Glancing at the cover of 1990’s The Dark Side of the Moon, with its lunar landscape, glowing monstrous green eyes and the ominous declaration that “Something is waiting”, it may seem to be just your run-of-the-mill, straight-to-video sci-fi cheapie; dig a little deeper and you’ll find, well, exactly that, complete with dismal production values, slumming actors delivering hammy performances and plot holes big enough to fly a Star Cruiser through. I wish I could tell you it’s a diamond in the rough, that it distinguishes itself from the rest of the low-budget SF/horror pack by virtue of some creativity or wit, but in all honesty the one thing that sets it apart in the slightest is its ill-conceived, amusingly ludicrous premise, which finds our intrepid astronauts encountering something far more sinister, and far more nonsensical, than conventional aliens or inter-dimensional attackers, namely the biblical prince of darkness himself, Satan.
Directed D.J. Webster, who, aside from a handful of music videos, has but this one meager credit to his name (always a promising sign), and written by the twin-brother team of Carey and Chad Hayes, the duo responsible for 2005’s atrocious House of Wax remake as well as, um, a handful of Baywatch Nights episodes, The Dark Side of the Moon starts off like any other nth generation Alien rip-off, but quickly takes a number of confusing turns. It’s the year 2022 and a SpaceCore maintenance team is on a routine, but still dangerous, mission to repair a satellite armed with nuclear weapons when their equipment mysteriously malfunctions. With oxygen running out and tempers melodramatically flaring, the crew discovers an old, inexplicably operational NASA Space Shuttle drifting on, you guessed it, the dark side of the moon and finds themselves with no other choice than to go aboard. Enter Beelzebub.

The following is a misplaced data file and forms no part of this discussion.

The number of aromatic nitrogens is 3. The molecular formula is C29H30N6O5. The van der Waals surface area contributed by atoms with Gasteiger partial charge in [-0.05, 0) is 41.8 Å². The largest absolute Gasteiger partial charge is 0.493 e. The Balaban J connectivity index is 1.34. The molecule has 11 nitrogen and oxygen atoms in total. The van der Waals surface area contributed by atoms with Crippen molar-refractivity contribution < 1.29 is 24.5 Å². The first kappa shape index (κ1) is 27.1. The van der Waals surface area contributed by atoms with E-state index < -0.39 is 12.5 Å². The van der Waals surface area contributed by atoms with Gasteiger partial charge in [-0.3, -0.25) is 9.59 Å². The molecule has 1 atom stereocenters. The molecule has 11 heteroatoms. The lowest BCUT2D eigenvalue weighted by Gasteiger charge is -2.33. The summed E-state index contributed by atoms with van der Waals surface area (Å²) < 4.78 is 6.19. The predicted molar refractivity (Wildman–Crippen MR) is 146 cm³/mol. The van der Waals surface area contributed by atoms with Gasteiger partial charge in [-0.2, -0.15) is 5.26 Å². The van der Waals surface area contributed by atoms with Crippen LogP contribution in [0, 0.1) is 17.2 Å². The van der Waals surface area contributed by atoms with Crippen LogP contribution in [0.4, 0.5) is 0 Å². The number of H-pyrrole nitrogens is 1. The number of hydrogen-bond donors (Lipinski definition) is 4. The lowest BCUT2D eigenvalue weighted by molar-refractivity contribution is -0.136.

So what exactly is the Father of All Lies doing hanging out in a derelict Space Shuttle? Who the fuck knows, but the story, as far as I can ascertain anyway, goes something like this. When God cast Lucifer out of the kingdom of heaven, he banished him to the moon, presumably leaving hell to carry on in his absence (fire, brimstone, runs itself really). Since he’s apparently a Superman villain, Satan’s only recourse to gain more power and take his revenge on God is, for some head-scratching reason, to abduct ships from the Bermuda Triangle and harvest the souls of the mortals aboard, like the unfortunate Space Shuttle astronauts who splashed down in the reputedly paranormal area of the Caribbean. With the wayward repair vessel under his control, Old Scratch is on the verge of success, but a Christ-like act of atomic self-sacrifice threatens to derail his cockamamie plan.
Any movie that inspires deep philosophical questions “could a nuclear missile blow up the Devil?” is probably going to be a tad hard to follow, but The Dark Side of the Moon inadvertently ramps up the sense of B-movie delirium with odd pacing, haphazard editing and a foggy, matte grey mis-en-scene that makes every space indistinguishable from any other. The cast, including Kubrick regular and Blade Runner baddie Joe Turkel as well as a few familiar bit players like John Diehl and Alan Blumenfeld, mostly seem like they don’t understand the plot, which lurches forward without much direction, any better than the audience. And who can blame them? There’re some aborted attempts at exploring the religious subtext, but ultimately the film is merely a bottom-of-the-barrel sci-fi flick with various strains of supernatural gobbledygook thrown in for good measure. Weird thing is, it kind of works; after all, everything’s better with Satan.